This blog was not born out of a defining moment in my life or my husband’s life; It was born when we made an intentional decision to turn our tragedy into Our Moments Defined.
I know many of you have done the same. Tragedy and heartache have come your way, but you’ve sought the Father and have redefined those moments.
Sandra and I have not ever met, but we are in an online group of adoption bloggers that regularly encourages one another and shares ideas. Sandra is writing today about a topic that is usually not discussed in the adoption world – dissolution. I appreciate her bravery, and I know you will as well.
When my husband and I stood before the judge on Barry’s* adoption day, we never dreamed that just six years later we would be signing paperwork to dissolve that adoption. When we said we wanted Barry for our son, we fully intended to be his parents for life. We loved him and even though he was a tough little guy, we praised God for the privilege of calling him ours.
Dissolution wasn’t even in our vocabulary for many years after we entered the adoption world and when it did show up on the fringes of our radar, both Dean and I shied away from it. The very word conjured up images of things like failure and coward. But the time came when this word became part of our everyday vocabulary and I began to associate it with words like overwhelmed, last chance and amazingly enough, love.
How could I come 360 degrees in my thinking? Simple – by dissolving what Dean and I considered a “forever adoption.” In that process, we learned that dissolving an adoption is not cowardly.
Barry, along with his younger brother, came to us when they were six and seventeen months old.
For two years we were court ordered to take them for visits with their birth parents. Barry hated those visits; he cried when we turned onto the highway that led to the courthouse where the visits were held. When I left him with his parents, he would pound on the glass doors and scream, “Mama, mama!” The visit supervisor told me to keep walking. “He will get over it,” she said. Except that he didn’t. No one had ever loved Barry before he came into our home. We gave him a taste of love only to return him twice a week to the people who neglected and hurt him.
Barry also suffered brain damage in utero due to his birth mom’s alcohol consumption. This brain damage hindered his ability to believe that we loved him.
Barry spent 2 years in an intensive therapeutic environment without lasting progress. Eventually, the day came when his team sat down with us and said, “We are unable to help Barry, it is time for him to move on.” We couldn’t bring him home and there was little hope that another treatment program would be beneficial. Someone on his team mentioned dissolution; “I think Barry could heal if he were given a fresh start. He will probably never be able to bond with you because he views you as untrustworthy.”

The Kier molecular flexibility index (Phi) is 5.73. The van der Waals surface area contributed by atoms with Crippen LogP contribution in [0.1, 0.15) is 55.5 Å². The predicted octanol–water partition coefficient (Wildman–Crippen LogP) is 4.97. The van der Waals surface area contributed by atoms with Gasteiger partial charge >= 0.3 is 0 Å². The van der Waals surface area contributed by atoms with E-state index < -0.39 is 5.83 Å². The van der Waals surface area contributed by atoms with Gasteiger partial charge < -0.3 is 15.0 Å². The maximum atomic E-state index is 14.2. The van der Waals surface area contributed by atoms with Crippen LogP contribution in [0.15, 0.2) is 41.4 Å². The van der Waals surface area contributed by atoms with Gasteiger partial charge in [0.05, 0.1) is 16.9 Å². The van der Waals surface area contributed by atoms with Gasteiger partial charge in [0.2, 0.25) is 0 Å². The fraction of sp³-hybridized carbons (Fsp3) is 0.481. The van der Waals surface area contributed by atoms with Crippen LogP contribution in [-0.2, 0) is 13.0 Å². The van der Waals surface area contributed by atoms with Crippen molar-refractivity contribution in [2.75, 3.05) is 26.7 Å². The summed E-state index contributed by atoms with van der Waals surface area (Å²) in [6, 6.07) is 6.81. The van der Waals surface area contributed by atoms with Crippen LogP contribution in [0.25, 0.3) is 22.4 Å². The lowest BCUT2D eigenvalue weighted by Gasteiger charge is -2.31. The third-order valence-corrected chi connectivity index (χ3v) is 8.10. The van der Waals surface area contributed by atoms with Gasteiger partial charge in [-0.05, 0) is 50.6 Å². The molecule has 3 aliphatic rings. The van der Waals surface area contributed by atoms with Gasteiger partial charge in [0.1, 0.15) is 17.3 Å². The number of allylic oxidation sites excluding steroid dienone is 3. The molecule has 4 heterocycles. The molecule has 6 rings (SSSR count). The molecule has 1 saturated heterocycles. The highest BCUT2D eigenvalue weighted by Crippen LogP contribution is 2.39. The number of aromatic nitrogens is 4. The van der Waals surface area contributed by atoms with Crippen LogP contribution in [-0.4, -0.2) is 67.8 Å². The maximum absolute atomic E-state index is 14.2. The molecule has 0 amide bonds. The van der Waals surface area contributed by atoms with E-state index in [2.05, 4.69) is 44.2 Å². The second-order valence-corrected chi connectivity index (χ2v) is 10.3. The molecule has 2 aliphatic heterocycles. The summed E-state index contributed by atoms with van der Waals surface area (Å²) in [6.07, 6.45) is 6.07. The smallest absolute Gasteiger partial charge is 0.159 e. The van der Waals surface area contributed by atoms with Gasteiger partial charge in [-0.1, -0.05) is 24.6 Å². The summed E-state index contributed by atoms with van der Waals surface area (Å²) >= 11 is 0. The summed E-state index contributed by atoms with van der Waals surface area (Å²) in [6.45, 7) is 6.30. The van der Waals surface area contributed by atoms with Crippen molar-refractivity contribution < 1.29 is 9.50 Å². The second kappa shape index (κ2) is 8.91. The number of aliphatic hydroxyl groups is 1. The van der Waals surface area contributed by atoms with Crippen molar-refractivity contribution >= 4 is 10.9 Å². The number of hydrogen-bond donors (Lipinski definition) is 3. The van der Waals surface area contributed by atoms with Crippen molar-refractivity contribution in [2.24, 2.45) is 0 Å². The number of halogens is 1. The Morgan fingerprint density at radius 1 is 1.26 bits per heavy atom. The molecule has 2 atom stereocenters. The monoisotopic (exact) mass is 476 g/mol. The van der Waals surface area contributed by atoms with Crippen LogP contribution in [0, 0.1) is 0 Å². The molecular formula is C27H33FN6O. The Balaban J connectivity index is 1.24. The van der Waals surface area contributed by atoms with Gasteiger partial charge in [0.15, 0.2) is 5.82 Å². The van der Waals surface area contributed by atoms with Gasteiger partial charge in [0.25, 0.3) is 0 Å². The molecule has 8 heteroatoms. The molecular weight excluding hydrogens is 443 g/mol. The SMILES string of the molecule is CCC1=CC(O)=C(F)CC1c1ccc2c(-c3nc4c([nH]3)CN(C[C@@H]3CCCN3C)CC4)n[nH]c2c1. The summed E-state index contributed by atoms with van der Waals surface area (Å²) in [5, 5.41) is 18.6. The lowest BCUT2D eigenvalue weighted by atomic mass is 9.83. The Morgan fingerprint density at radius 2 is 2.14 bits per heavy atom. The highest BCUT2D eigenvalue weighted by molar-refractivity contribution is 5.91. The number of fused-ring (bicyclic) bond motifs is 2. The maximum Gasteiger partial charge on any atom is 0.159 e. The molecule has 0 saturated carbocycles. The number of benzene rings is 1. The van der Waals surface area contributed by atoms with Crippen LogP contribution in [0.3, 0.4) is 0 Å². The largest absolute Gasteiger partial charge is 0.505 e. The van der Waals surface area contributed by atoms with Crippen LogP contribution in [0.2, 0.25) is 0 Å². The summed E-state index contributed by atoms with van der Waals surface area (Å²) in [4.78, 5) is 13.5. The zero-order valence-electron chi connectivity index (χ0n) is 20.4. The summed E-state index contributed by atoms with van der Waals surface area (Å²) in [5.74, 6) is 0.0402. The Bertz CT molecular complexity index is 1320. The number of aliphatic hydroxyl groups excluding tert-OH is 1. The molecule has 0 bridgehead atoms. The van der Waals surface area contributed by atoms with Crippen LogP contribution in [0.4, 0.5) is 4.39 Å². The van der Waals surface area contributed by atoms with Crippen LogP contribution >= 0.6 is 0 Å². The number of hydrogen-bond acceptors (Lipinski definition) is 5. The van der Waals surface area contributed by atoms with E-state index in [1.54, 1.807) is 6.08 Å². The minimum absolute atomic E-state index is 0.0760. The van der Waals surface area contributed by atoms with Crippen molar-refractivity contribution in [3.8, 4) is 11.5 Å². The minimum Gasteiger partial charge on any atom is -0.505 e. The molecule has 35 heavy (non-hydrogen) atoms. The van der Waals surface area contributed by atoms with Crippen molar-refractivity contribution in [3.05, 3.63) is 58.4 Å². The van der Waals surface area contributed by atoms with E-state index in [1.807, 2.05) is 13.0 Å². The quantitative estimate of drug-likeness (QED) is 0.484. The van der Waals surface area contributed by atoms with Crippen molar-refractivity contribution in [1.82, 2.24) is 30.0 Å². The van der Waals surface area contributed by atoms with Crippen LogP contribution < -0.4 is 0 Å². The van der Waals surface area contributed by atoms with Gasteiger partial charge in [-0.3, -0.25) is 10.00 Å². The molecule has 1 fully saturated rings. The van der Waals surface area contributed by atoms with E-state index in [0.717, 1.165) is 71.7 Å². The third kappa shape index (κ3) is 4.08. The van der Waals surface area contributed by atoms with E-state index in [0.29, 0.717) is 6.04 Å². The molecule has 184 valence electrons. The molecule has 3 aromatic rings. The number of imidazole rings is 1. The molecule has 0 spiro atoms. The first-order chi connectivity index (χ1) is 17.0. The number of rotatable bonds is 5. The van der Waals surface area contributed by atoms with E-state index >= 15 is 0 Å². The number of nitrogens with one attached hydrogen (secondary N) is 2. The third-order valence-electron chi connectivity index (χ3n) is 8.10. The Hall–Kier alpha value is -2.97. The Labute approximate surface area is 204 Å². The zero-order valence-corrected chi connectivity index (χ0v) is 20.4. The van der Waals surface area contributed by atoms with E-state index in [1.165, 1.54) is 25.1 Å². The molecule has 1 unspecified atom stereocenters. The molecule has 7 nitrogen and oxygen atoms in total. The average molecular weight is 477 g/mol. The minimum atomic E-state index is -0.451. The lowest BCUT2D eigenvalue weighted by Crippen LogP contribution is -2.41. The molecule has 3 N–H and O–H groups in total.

We had a decision to make. We could try other treatment programs, or we could find another family – someone who could finish what we had begun. It would have been “easier” to find another program because I am sure he would have been eligible for them. Going that route would have saved our ego.
As we agonized over Barry’s future, someone spoke this truth into our hearts: “Paul said some are called to plant, some to water and others to reap the harvest. Perhaps God only called you to plant the seed.”
We prayed that if dissolution was God’s will, someone would come forward and offer Barry a home. God graciously answered that prayer and a godly couple came forward to adopt Barry.
Dean and I met with Barry’s therapist prior to saying our final goodbyes, as we needed guidance on how to proceed with this delicate task. His therapist shared this with us, “Recently I asked Barry what he needs in a family for him to be successful. He said, ‘A mom and dad who have lot’s of time for me.'” Dean and I had to divide our attention between five children, while in his new family there was only one other child. He also said he needed, “A dad who is home, lots of dirt and animals.” Little did he know that was exactly what he would have in his new family! I felt God smiling down upon us while assuring us he was in control.
Our God is in the work of redemption and he is always right on time! He created a perfect family for Barry when we could not provide what he needed, so despite the pain of the past years, we have to say, “God, you are so good!”
When you are up against a wall with no way out, remember to pray, God has promised to never leave us nor forsake us and God always keeps his promises!
*Barry’s name is a pseudonym
Sandra has been married to her husband Dean for nearly fourteen years. He provides steadiness in their marriage, while she tends to flit frantically about. They have been blessed with four children – one biological, and three via adoption. They had five children, but recently dissolved the adoption of their son who they adopted when he was three. Sandra loves Jesus, caring for her family, reading, writing, coffee, and chocolate.